Tulsa World

Yellen warns U.S. may hit debt limit in October

- MARTIN CRUTSINGER AND ALAN FRAM

WASHINGTON — Treasury Secretary Janet Yellen is warning Congress that she will run out of maneuverin­g room to prevent the U.S. from broaching the government’s borrowing limit in October.

In a letter to congressio­nal leaders Wednesday, Yellen said that she still could not provide a specific date for when she will be unable to keep the government funded, absent action by Congress to raise the debt limit.

“Based on our best and most recent informatio­n, the most likely outcome is that cash and extraordin­ary measures will be exhausted during the month of October,” Yellen wrote.

Yellen said recent measures to address the debt limit had enjoyed “broad bipartisan support,” But Republican­s have said they will oppose an effort by Democrats to deal with the debt limit by attaching a provision to an emergency budget bill that Congress will need to pass before the start of the budget year on Oct. 1. That legislatio­n is needed to avoid a government shutdown.

Instead, some Republican­s have said Democrats should attach a debt limit increase to the $3.5 trillion infrastruc­ture plan that Democrats are hoping to pass without Republican votes, using a process known as “budget reconcilia­tion.”

But House Speaker Nancy Pelosi said Wednesday that Democrats will not be putting the debt limit increase in the reconcilia­tion measure. She said Democrats have several “options” for raising the debt ceiling but she did not specify what they were.

She said Democrats supported lifting the borrowing limit under Trump “because it’s the responsibl­e thing to do. I would hope that the Republican­s would act in a similarly responsibl­e way.”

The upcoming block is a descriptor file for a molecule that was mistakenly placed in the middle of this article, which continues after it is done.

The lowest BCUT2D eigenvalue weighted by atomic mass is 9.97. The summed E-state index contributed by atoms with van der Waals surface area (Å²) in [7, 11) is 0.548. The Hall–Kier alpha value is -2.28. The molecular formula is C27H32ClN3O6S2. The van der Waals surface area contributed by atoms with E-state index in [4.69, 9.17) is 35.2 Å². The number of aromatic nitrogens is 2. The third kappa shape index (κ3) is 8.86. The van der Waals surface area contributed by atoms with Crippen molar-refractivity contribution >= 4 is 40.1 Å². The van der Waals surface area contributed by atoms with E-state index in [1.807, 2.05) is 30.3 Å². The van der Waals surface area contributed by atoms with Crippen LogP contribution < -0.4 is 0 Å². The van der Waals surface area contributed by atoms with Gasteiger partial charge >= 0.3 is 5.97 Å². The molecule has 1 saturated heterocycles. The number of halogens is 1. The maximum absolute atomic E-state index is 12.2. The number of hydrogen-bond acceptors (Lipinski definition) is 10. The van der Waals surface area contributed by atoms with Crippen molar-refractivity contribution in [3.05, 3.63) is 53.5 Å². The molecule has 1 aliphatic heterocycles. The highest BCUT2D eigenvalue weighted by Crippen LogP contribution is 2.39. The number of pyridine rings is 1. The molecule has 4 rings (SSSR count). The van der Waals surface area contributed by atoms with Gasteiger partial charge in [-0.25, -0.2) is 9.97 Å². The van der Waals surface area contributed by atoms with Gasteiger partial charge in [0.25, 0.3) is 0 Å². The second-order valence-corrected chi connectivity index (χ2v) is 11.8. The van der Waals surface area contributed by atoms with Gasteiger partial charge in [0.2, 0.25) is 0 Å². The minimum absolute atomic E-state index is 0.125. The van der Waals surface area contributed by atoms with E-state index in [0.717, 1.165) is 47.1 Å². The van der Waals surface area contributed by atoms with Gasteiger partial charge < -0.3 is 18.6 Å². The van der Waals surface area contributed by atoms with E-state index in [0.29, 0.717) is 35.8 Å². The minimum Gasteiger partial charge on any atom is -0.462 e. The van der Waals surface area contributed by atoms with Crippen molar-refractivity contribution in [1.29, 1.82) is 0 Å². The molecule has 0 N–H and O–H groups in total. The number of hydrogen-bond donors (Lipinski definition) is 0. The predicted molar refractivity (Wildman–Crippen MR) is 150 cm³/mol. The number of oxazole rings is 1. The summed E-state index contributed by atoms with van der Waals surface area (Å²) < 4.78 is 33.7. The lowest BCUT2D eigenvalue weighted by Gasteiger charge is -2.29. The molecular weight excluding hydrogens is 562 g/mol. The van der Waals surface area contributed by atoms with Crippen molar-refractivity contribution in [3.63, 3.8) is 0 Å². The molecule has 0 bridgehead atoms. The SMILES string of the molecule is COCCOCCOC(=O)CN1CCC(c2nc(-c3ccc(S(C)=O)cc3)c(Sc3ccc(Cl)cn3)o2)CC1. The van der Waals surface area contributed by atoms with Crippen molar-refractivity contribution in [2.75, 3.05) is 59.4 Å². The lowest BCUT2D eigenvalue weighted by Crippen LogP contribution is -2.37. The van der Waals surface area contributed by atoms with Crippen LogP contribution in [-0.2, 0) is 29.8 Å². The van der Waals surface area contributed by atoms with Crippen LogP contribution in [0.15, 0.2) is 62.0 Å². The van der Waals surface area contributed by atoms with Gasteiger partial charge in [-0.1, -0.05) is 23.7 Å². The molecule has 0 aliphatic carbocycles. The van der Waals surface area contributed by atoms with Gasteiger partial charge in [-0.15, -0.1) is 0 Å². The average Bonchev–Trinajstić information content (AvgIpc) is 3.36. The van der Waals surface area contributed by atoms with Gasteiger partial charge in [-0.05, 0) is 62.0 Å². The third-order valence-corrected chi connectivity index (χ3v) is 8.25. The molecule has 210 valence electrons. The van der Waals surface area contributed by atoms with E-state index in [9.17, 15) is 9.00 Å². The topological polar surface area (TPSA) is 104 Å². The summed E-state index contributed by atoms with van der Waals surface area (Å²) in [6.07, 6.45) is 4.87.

The debt limit is the amount of money Congress allows Treasury to borrow to keep the government running. When the debt limit was suspended for two years in July 2019, the public debt subject to the limit stood at $22 trillion.

When the debt limit was re-instated, the limit reset to $28.4 trillion, the existing level of debt. The big jump in the past two years reflected the massive amounts of support Congress voted to approved to help individual­s and businesses get through a global pandemic.

Yellen has been using what is termed in law “extraordin­ary measures” which cover a variety of bookkeepin­g maneuvers Yellen can take to remove debt from various government trust funds including federal workers’ pensions. Once the debt limit impasse is resolved, the funds removed from the trust funds are restored with interest.

Yellen urged Congress to act without delay.

“Once all available measures and cash on hand are fully exhausted, the United States of America would be unable to meet its obligation­s for the first time in our history,” Yellen said.

While Republican­s in Congress have often used the debt limit debate to extract budget concession­s from Democratic presidents, lawmakers have never failed to raise the debt limit or suspend it to allow the government to keep borrowing.

However, in 2011, a budget battle between the Obama administra­tion and Republican­s dragged on for so long that the credit rating agency Standard & Poor’s downgraded a portion of Treasury debt from its AAA rating for the first time in history.

“We have learned from past debt limit impasses that waiting until the last minute to suspend or increase the debt limit can cause serious harm to business and consumer confidence, raise shortterm borrowing costs for taxpayers and negatively impact the credit rating of the United States,” Yellen said.

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